The records from the Douglas M. Knight administration form part of the Duke University President Records and span the years between 1952 and 1971, with the bulk occurring between 1963 and 1969. Records created during the administrations of Hollis Edens, J. Deryl Hart, and Terry Sanford are included. The records are comprised of correspondence, memoranda, proposals, surveys, reports, writings and speeches, minutes, audio-visual media, honorary citations, clippings, and printed matter.

The records of the Knight administration are useful for the study of policies and actions regarding academic planning, student life, development and alumni affairs, campus planning, the university's interaction with both local and regional communities, faculty development, and athletics during the 1960s. With the exception of fund-raising and development, the records do not provide extensive documentation on the aforementioned areas of university life. Rather, the records often introduce the primary concerns in an issue or area as well as portray Knight's views and actions. Therefore, researchers may wish to consult an archivist about related record groups and papers, including records from the Deans of the Woman's College and Trinity College, the Provost, the Office of Student Affairs, the Graduate School, and the papers of Eddie Cameron, Athletic Director.

The Douglas M. Knight Papers comprise seven series. The first series, Subject Files, is alphabetically arranged by topic, and covers a broad range of issues during Knight's term. The next series, Development Files, are also arranged alphabetically, and pertain to university advancement. The third series, Correspondence, is arranged alphabetically by the last name of the correspondant. The Reports series is also arranged alphabetically, and consists primarily of annual reports. The fifth series, Surveys, includes a variety of Duke-related surveys on a variety of topics. The next series, Inauguration and Videorecordings, includes photographs and tapes. The last series, Student Files, includes restricted student information.

Some files are restricted and labeled as such. Please consult an archivist concerning these files.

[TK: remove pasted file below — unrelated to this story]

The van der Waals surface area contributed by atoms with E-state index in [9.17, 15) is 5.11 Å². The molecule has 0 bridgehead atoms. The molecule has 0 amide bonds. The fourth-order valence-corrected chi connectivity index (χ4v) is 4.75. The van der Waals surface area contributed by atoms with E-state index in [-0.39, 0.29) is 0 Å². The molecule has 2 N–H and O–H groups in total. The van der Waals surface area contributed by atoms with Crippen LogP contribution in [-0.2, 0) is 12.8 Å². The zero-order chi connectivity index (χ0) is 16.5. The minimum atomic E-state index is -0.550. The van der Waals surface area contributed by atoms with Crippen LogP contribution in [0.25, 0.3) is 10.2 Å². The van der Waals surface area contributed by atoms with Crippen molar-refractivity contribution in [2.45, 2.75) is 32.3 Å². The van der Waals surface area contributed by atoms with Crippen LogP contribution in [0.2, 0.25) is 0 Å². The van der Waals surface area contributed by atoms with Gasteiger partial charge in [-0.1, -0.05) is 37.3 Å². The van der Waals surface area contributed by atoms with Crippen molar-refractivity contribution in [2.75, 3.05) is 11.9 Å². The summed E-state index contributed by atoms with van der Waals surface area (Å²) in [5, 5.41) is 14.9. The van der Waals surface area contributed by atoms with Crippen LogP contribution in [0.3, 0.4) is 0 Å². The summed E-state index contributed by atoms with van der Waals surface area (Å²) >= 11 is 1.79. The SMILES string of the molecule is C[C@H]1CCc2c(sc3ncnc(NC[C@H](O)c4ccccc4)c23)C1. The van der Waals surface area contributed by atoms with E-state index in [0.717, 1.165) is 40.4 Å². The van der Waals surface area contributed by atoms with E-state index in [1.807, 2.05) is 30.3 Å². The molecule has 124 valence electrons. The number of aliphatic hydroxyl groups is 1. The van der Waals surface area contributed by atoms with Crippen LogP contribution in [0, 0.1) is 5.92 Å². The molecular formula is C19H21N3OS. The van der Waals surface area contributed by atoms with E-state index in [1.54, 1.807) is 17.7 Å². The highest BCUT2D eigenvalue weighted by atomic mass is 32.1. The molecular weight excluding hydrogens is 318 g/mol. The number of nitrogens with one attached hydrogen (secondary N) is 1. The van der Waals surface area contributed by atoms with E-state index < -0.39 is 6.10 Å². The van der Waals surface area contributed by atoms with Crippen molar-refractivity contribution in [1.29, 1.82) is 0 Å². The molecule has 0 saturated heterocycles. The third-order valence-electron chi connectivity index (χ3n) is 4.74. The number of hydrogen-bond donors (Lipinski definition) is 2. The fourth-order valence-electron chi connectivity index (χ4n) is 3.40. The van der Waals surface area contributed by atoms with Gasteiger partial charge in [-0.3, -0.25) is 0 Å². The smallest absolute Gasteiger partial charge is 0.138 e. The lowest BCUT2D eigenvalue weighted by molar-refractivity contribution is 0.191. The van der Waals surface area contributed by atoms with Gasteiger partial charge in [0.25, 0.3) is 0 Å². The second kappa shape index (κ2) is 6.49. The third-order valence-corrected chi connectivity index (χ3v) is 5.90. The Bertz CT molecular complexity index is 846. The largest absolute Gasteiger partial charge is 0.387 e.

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H. Keith H. Brodie, President, records, 1963 - 1994 178.5 Linear Feet — 120,000 Items

H. Keith H. Brodie came to Duke in 1974 as professor and chairman of the Department of Psychiatry and director of Psychiatric Services at Duke University Medical Center. Dr. Brodie served as Duke's Chancellor from 1982 to 1985 and as Duke's President from 1985 to 1993. Collection includes university administrative records, personal papers, manuscripts, photographs, printed matter, memorabilia, and other material created or received by Dr. Brodie during his tenure as President, 1985-1993. Included are materials generated by the inauguration of Dr. Brodie as president of Duke University, Dr. Leslie Banner's working files for speeches and other presentations given by President Brodie, and subject files containing correspondence, memoranda, speeches, reports, and other materials. Subjects include admissions, the Academic Council, alumni, committees and campaigns, athletics, The Duke Endowment, various university departments, the Medical Center, and Student Affairs. English.

Collection includes university administrative records, personal papers, manuscripts, photographs, printed matter, memorabilia, and other material created or received by Dr. Brodie during his tenure as President, 1985-1993. Included are materials generated by the inauguration of Dr. Brodie as president of Duke University, Dr. Leslie Banner's working files for speeches and other presentations given by President Brodie, and subject files containing correspondence, memoranda, speeches, reports, and other materials. Subjects include admissions, the Academic Council, alumni, committees and campaigns, athletics, The Duke Endowment, various university departments, the Medical Center, and Student Affairs.